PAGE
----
In lieu of an abstract, here is a brief excerpt of the content:

  • Seven perspectives on Bildts
  • Paulus van Sluis

In July 2015, the Mercator European Research Centre on Multilingualism and Language Learning hosted at the Fryske Akademy in Leeuwarden published an advice report on Bildts, a minority language spoken in municipality Het Bildt in the Netherlands.1 This municipality will merge into a larger municipality in 2018, necessitating a more formalized Bildts language policy. The report gives an overview of the current linguistic and social status of Bildts, and then puts this status in perspective with seven minority languages in a similar situation. On the basis of these comparisons, the report recommends the formation of an independent advisory body on Bildts language matters and inclusion of Bildts within the European Charter for Regional and Minority Languages, among others.

Summary

Bildts is a minority language spoken in the northwestern part of the province of Fryslân in the Netherlands. It has some 6000 native speakers. Currently, Bildts does not have official recognition as a minority language in the Netherlands, although it receives support from both the province and the local municipality, Het Bildt. This municipality is planned to be merged into a larger municipality in 2018. Due to this merger, the future for the Bildts language has become a matter of concern. At the same time, the municipal council of Het Bildt has set elevation of Bildts as one of its policy goals.

This report provides a vision for a Bildts language policy to be set out in the preparatory process towards this merger of municipalities. More specifically, it explores chances for and expected consequences of inclusion of Bildts in the European Charter for Regional and Minority Languages. This exploration is done through a literature review of the language status of Bildts and through comparison with other minority languages in Europe. Some of these other languages studied are presently protected by this Charter, while others are not. In this manner, the expected effect of the Charter may be weighed against the alternatives. [End Page 188]

Part I: Description of the Bildts language status

The development of Bildts as a separate language began in the sixteenth century. In this period, dykes were built to enclose what would become Het Bildt. This land was then settled by colonists from Holland and Brabant. From this period onwards, the dialect of these settlers evolved independently to become Bildts. In the centuries following, Bildts developed mainly under Frisian influence.

The consciousness of Bildts as an integral part of Bildts identity started in the first half of the twentieth century. In the 1970s, a Bildts language movement arose as a reaction to the introduction of Frisian in education and to the reorganization of municipalities in 1984. The effort of this movement resulted in the optional inclusion of Bildts in primary education and the development of Bildts teaching materials.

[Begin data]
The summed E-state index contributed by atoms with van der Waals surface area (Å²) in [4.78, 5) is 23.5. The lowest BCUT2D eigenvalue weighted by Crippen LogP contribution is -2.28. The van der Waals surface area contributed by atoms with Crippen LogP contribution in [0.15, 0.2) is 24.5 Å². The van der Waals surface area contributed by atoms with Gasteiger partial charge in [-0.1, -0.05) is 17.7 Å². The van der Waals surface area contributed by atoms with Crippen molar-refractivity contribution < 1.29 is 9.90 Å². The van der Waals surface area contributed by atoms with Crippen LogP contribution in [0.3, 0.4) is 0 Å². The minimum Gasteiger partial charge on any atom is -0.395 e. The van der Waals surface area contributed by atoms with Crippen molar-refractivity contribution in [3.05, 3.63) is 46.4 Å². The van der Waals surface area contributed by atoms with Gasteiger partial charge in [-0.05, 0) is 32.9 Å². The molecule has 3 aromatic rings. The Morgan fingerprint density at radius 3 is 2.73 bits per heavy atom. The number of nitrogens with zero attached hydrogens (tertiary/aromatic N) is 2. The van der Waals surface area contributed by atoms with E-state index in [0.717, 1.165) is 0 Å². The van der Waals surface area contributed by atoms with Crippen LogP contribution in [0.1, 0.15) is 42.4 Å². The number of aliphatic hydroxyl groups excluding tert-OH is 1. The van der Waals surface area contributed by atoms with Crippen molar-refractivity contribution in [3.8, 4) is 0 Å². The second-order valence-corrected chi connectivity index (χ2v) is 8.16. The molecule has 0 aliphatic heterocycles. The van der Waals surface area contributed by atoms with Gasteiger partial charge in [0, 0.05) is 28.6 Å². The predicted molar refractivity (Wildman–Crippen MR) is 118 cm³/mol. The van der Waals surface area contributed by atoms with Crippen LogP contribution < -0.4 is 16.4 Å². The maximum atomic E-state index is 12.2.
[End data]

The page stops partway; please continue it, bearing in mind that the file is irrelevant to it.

Since roughly the year 2000, Bildts is increasingly used in writing, for example in advertisements and articles in the local newspaper. Moreover, the Bildts standard language has been made accessible with the publication of a dictionary that serves as a work of reference and as a usage guide.

The relative amount of speakers of Bildts has remained steady, with around 35% of the population of Het Bildt speaking Bildts natively. Similarly, Bildts has retained its function in the public space, meaning it is still used in several domains. It is used in education and administration but also as a family language, for example.

In order to be included in the Charter, Bildts must be a language and not a dialect. Comparison with Standard Dutch and Standard Frisian demonstrates that neither of these languages may be seen as the standard Bildts is a dialect of. Like Standard Dutch, Bildts has its genesis in primarily Hollandic dialects, but these two languages have been geographically isolated from one another since well before either standard developed. Due to this isolation, there has never been a dialect continuum between Bildts and what would later come to constitute dialects of Standard Dutch. This is a qualitative difference with Zeelandic and Low Saxon, both of which may be considered dialects of Dutch within this definition. Moreover, Frisian serves as a standard for Bildts, which has led to a...

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Additional Information

ISSN
1757-6830
Print ISSN
1757-6822
Pages
pp. 188-191
Launched on MUSE
2016-03-04
Open Access
No
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